Wednesday, 2 April 2014


NEF’s Centre for Well-being and NEF Consulting have published a new report outlining what the evidence shows about well-being in the workplace.
Here are their top five findings:
  • "Work-life balance: A poor work-life balance is one of the greatest predictors of stress at work. Well-being appears to increase with hours worked up to an upper-threshold of 35–55 hours per week. For individuals clocking more than 35-55 hours of work per week, there’s a good chance that those extra hours are having a detrimental impact on their well-being.
  • Use of strengths and feeling a sense of progress: When people perceive their jobs as matching their skills and desires, they tend to experience higher levels of well-being and less stress. Skill underutilisation is associated with low job satisfaction, and opportunities to develop new skills are strongly associated with job satisfaction. So, it seems it’s not just in your employer’s interests for you to learn a new skill that you could use at work.
  • Sense of control: Having a degree of control at work is positively associated with job satisfaction. Lack of personal control at work can be detrimental to performance, which in turn, makes us feel less satisfied with our jobs. Where managers and employees work together to build a trusting relationship that allows staff members to exercise control over their own roles the well-being benefits can be significant.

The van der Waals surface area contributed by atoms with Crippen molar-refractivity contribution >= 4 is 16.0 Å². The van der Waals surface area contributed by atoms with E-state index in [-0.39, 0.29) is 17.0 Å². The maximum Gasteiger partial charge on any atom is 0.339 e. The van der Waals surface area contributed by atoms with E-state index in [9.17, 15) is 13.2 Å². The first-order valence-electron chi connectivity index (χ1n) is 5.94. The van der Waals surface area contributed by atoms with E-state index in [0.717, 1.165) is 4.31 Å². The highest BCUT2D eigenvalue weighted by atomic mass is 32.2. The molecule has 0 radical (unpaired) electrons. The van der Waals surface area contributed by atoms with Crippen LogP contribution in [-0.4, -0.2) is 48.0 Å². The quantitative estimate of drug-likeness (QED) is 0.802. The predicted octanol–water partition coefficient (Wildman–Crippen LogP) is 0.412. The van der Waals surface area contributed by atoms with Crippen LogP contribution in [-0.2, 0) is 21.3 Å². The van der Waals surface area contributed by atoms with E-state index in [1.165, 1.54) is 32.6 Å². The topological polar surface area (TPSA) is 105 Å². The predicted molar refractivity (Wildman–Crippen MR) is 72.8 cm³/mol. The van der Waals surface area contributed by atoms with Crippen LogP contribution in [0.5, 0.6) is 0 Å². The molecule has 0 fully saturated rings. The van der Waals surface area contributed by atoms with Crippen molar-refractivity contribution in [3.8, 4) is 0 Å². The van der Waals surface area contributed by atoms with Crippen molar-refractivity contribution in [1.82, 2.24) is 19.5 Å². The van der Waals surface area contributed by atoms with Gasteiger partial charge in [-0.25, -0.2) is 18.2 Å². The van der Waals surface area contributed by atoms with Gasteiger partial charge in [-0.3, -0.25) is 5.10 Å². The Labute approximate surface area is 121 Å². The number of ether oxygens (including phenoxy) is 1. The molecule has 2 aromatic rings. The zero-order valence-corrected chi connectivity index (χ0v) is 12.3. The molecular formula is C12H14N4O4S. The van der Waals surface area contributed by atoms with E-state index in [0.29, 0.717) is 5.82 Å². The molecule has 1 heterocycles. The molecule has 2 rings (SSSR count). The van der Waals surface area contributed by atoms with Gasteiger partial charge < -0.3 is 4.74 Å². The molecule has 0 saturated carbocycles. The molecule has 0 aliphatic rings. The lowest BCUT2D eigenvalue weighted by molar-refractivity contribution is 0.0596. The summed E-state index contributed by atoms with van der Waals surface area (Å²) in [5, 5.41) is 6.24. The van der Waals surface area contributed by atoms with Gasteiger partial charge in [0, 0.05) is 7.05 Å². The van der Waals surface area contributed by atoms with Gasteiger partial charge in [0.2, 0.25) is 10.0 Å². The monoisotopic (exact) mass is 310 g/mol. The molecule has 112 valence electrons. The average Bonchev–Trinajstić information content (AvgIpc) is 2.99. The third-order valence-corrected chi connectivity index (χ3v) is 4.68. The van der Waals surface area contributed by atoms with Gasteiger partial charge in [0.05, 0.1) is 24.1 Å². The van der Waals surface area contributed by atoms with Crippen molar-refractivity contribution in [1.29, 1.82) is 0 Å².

• Work relationships: It almost goes without saying that good working relationships boost well-being, while poor relationships drain it. But the impact of working relationships is a lot stronger than you might think. Some compelling findings show that having a manager who you trust has a greater impact in terms of both job and overall life satisfaction than significant increases in income.
  • Fair pay: And finally, although well-being tends to increase with income up to a point, as income increases beyond a certain level, the well-being benefits diminish. This means that, for employers seeking to maximise the well-being of their workforce as a whole, increasing the incomes of the lowest-paid members of staff will produce the most cost-effective well-being gains."
It’s clear from this evidence, that we all need to take a different approach to fostering well-being at work: one where colleagues are recognised as individuals whose working lives are inextricably linked to their personal lives and employees and employers work together to increase well-being. Nothing new here then!

No comments:

Post a Comment

More than anything else, feedback helps us improve and develop.
So, please let me know what you think?